on Wednesday, 05 December 2012. Posted in Torah Talks
In a change of pace and literary emphasis within the text of Torah, Joseph will become the principal character of the last four weekly portions in Genesis. This is a kind of developmental transition to the long narrative of Moses that fills the rest of the Torah, a more complete narrative than any that has preceded it in Genesis.
The Joseph story has been called the first truly modern piece of literature, filled with contemporary authorial techniques in the delineation of character and plot. Each segment ends in a cliffhanger, and the interplay of story lines and locations make the whole narrative vibrant and rich and exceedingly compelling. This modernity of style is particularly impressive since the book of Genesis was written at least 2500 years ago.
The Joseph story stretches through a month of Torah readings. In the four weekly portions of Vayeishev, Miketz, Vayigash, and Vayechi we find temptation and cunning, nobility and baseness, carelessness and probity, juxtaposed and then thoughtfully counterpointed. The foolish learn wisdom. The wicked grow to see the error of their ways. The impulsive learn restraint. And nothing is ever quite so simple as it seems initially.
It is a great story. It is also wonderful writing about fascinating characters.
Joseph is one of the truly spectacular figures in the entire Bible: brilliant, talented, arrogant, gifted with both remarkable vision and tremendous administrative skill. He is a youth of extraordinary promise who becomes a man of fate and determination, and one who survives enormous trauma to reshape two nation's intertwined destinies. A remarkably contemporary character, Joseph is a brazen, spoiled boy who transforms into a subtle and deep man. It's not an easy process, but it begins with a bang in this week's portion of Vayeishev.
At the commencement of our sedrah our great ancestor Jacob's beloved wife Rachel has died in childbirth, and in a pained overcompensation Jacob spoils Rachel's oldest son Joseph, giving him a famous coat of many colors—perhaps it is really an embroidered tunic—and using him as a tattletale spy on his older, tougher brothers. The brothers' revenge is swift: away from their father's eye they capture him and sell him into slavery in Egypt, and tell their father that a wild animal has killed him. After adventures that demonstrate Joseph's new-found virtue—and spectacularly bad luck—this week's portion ends with Joseph stuck in an Egyptian prison, his father Jacob in mourning, and all hope seemingly lost.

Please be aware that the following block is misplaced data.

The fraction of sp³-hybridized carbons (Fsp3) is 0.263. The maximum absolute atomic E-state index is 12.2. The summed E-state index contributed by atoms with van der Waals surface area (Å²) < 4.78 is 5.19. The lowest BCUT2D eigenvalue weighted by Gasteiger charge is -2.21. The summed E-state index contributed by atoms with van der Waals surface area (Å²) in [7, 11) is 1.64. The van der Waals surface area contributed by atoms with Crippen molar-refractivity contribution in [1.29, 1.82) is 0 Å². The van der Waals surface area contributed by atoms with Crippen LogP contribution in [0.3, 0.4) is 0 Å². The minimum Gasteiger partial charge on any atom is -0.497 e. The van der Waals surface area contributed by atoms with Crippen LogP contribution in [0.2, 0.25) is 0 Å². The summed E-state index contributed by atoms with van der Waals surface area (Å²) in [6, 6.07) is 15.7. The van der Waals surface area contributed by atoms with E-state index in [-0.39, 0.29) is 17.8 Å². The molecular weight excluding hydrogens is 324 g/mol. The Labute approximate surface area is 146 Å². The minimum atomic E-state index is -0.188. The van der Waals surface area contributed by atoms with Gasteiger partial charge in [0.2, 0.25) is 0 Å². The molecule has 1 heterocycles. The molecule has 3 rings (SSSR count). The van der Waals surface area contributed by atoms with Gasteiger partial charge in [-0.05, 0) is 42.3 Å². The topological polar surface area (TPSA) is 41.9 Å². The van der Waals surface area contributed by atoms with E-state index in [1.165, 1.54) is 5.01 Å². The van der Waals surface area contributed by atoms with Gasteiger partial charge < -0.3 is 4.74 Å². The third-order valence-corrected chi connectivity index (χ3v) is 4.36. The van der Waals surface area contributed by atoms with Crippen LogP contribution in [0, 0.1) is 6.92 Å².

There are two central messages in Vayeshev. The first message we have heard in Genesis earlier, but it is now reiterated poignantly: our children are all precious. Favoring the "good" one does no one any good. Treat each with love—as though, in fact, each of our children was truly an only child in receiving our love. That's the Jewish way to parent successfully.
The second and greatest abiding message of the Joseph story is that God's plan will work, but we aren't always party to why or how long it will take. Transformation, moral and intellectual, must first occur. We struggle and sometimes suffer in order to learn what we probably should have known from the first: that God is the true source of all good, and of all understanding.
For Joseph, his brothers, and his father wisdom will prove to be hard-won. Perhaps, in reading Vayeishev, we can learn from their mistakes, and so avoid the dramatic reverses of this great story. And then we ourselves may gain the wisdom to grow and change for the better.